Ask Dr. Job’s chief contributor, Sandra Pesmen, is a member of the Chicago Journalism Hall of Fame and author of “DR. JOB’s Complete Career Guide.”

Winner of several journalism awards, Pesmen is a graduate of the University of Illinois Media College at Urbana, and is listed in several Who’s Who editions. She also has been Corporate Features Editor of Crain Communications Inc., founding Features Editor of Crain’s Chicago Business and a reporter/features writer for The Chicago Daily News.

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Asking for Raise Takes Skill

Q. I took this job at a very low salary because I wanted to get my foot in the door. Now, three years later, I need more money. I know there's a recession and I'm lucky they didn't lay me off as they did some others. But is it still possible for me to ask for a raise?

Ans. Since you obviously understand how difficult the business climate is, and realize you are lucky to still have that job, your best move right now may be to put your head down, not ask for anything more, and, if necessary, get a part-time job after hours to increase your income. But, if you're still convinced you want to try for that raise, you need to know the professional way to do it. Check Sandra Naiman's "The High Achiever's Secret Codebook: The Unwritten Rules for Success at Work" (Paperback $14.95).  She notes that companies do understand they must reward and retain top talent if they hope for economic recovery. Naiman says your best bet is to focus on-and stress-the special value you bring to that company. Talk about your skills, achievements and unique talents that others don't possess, but you have displayed during the time you've worked there. Document those contributions and present them, she advises, but also be reasonable and don't ask for more than you think the company can bear.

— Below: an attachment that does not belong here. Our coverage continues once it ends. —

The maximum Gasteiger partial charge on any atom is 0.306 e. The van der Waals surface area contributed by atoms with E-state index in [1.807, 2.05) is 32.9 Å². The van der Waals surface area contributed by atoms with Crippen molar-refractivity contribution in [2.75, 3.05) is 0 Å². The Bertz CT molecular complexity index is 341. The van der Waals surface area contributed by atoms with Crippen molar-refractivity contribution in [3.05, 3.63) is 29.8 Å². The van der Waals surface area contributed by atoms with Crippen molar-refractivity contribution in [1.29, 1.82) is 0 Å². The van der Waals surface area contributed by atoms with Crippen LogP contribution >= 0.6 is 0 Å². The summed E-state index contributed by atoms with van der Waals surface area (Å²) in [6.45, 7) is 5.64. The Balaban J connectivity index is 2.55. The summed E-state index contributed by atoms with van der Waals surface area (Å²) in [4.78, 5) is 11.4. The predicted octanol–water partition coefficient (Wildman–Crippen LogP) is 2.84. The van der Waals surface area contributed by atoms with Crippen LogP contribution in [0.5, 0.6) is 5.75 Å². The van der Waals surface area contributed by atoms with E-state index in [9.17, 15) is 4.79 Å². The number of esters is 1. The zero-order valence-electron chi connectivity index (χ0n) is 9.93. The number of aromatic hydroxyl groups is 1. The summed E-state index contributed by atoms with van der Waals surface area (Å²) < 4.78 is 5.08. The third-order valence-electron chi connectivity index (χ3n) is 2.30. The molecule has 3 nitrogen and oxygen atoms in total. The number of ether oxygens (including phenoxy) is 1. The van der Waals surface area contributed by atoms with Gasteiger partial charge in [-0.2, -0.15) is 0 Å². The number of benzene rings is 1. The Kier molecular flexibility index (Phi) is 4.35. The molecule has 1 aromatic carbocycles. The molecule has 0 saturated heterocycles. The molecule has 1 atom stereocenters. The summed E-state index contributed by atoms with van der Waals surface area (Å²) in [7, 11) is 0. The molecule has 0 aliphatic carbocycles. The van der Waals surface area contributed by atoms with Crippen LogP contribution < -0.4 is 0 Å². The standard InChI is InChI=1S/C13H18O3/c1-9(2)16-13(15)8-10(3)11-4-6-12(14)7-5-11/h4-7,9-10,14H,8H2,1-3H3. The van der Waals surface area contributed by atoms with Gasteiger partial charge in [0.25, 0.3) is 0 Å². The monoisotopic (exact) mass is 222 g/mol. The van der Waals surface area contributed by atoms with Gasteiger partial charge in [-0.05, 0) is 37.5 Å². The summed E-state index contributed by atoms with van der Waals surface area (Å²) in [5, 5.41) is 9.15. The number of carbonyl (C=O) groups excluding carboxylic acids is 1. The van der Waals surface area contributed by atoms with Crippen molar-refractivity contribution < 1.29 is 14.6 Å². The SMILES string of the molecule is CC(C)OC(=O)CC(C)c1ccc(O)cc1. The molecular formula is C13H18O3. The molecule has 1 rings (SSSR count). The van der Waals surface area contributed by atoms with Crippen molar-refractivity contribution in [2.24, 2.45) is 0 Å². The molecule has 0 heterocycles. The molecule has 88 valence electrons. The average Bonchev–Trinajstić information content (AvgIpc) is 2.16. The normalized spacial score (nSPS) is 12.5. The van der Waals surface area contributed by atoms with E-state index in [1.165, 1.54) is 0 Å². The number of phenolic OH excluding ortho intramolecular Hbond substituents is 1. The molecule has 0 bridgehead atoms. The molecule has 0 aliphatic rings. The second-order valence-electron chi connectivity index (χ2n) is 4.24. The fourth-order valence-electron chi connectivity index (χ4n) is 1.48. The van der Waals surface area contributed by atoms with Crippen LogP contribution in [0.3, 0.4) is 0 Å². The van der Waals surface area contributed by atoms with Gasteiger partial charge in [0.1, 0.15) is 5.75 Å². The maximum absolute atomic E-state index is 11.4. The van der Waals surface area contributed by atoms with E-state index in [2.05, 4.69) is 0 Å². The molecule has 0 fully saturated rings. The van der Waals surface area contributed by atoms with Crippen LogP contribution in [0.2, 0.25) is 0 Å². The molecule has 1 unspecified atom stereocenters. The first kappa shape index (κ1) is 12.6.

Don't Rock the Boat

Intern Job Still Wins Big Points